Discipline and Balance by Hamilton Tyler

There is always talk about the ‘survivalist mindset’ and how important it is to anyone who is going to prepare themselves and their family for whatever crisis they foresee. Some people get this mindset from previous experience (like Katrina survivors who we can hope will become advocates of personal preparedness), others from their religious convictions (Mormons, awaiting the Tribulation, etc), others get this mindset from objectively viewing world events and decide the world is risky place, and many others get this mindset from other places. All of these people, however, have at least one thing in common in their survival mindset – the need for discipline and balance.
As anyone who has prepared, or is preparing, for uncertainty can tell you, there are a lot of things to do. There are things to be bought, mapped, planned, diagrammed, learned, prepared, tuned-up, sharpened, sighted-in, oiled, cleaned, built, dug and stored. There is, it seems, no end to the things to be done. The one thing more than anything else that will get these things done is discipline – the discipline to stockpile food when the supermarkets are full, the discipline to store ammo when the stores are open, the discipline to save money when you’ve just gotten a raise, etc. However, discipline without balance is almost as bad for your plans as no discipline at all.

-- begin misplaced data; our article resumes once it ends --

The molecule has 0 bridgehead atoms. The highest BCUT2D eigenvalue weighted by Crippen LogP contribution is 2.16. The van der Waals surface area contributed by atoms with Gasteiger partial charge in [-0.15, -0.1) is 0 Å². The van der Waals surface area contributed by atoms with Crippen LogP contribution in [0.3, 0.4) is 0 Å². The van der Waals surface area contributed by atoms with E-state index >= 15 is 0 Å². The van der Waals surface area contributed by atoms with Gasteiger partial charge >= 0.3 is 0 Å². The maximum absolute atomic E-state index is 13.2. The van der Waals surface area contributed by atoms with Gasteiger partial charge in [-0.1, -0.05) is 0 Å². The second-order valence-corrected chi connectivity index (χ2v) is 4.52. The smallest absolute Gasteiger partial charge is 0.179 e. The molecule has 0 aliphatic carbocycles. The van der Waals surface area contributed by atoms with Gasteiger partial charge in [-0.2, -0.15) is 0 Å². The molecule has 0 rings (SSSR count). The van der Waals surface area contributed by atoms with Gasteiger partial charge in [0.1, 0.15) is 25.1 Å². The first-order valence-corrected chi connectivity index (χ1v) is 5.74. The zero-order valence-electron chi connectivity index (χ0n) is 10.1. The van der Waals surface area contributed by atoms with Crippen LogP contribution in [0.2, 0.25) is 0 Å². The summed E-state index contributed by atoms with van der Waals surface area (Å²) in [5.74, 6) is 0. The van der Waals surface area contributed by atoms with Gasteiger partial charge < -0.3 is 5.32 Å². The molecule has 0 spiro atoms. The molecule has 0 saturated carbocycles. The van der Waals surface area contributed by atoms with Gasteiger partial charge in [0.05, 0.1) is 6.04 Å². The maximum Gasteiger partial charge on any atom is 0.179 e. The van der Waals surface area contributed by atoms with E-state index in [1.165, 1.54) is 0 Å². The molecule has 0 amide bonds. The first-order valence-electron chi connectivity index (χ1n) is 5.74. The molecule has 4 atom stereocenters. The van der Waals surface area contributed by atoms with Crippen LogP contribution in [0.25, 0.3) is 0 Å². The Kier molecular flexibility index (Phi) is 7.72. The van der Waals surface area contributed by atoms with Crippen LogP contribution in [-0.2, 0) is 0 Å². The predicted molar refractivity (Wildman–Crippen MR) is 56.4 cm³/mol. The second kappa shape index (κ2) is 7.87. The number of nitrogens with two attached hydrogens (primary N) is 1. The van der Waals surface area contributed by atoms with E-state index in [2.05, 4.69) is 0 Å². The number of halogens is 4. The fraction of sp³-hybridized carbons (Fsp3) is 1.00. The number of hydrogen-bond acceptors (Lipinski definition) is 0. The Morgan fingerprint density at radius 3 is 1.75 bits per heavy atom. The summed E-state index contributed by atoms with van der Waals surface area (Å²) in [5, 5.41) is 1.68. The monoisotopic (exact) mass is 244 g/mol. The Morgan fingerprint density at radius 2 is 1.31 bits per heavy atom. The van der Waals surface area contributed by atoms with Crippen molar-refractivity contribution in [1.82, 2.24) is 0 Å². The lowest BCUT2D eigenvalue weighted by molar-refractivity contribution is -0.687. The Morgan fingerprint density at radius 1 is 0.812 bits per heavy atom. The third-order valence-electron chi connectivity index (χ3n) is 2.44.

In good times, when we have our jobs, heat in our house, water in our taps, food in our cupboards and gas in our cars it is incredibly easy to slack off or even ignore our plans to prepare. And when a blizzard or hurricane shows up and knocks out the power, the pumps and the petrol we start kicking ourselves for not keeping up on our preparations…and then the lights get turned back on and we go right back to neglecting our plans for ‘next time’. I’m sure we all know someone who says he’s going to be prepared for the next hurricane or tornado or whatever. He buys a case of bottled water, maybe he gets some food, and a few weeks later he’s the owner of a shiny new pistol. And then he starts tapering off… He buys a little food one month and then does nothing for six months, after that time he might buy some batteries and flashlights and then he seems to lose interest and nothing more becomes of his great plan and desire to be prepared. The intentions were good, but the follow through was weak. This is a classic example of a lack of discipline.
Balance, the other important aspect of the mindset, is completely absent in the person who goes in the opposite direction than the one just described. He sells the jet skis, liquidates his investments, builds a concrete bunker, wears camo every day, spray paints his truck in a camo pattern, eats MREs for breakfast and has no time for anyone who isn’t in 100% agreement with him on his timetable for ‘the big one’. His wife is ready to leave him, his kids are embarrassed by him, his boss has put him on notice, the people in town call him ‘that crazy survivalist guy’ and his friends don’t know what to do with him. If the disaster he’s preparing for does happen he’ll probably come out fine, but if it doesn’t he’s going to be a lonely, miserable, tragic figure. Classic example of discipline, but no balance.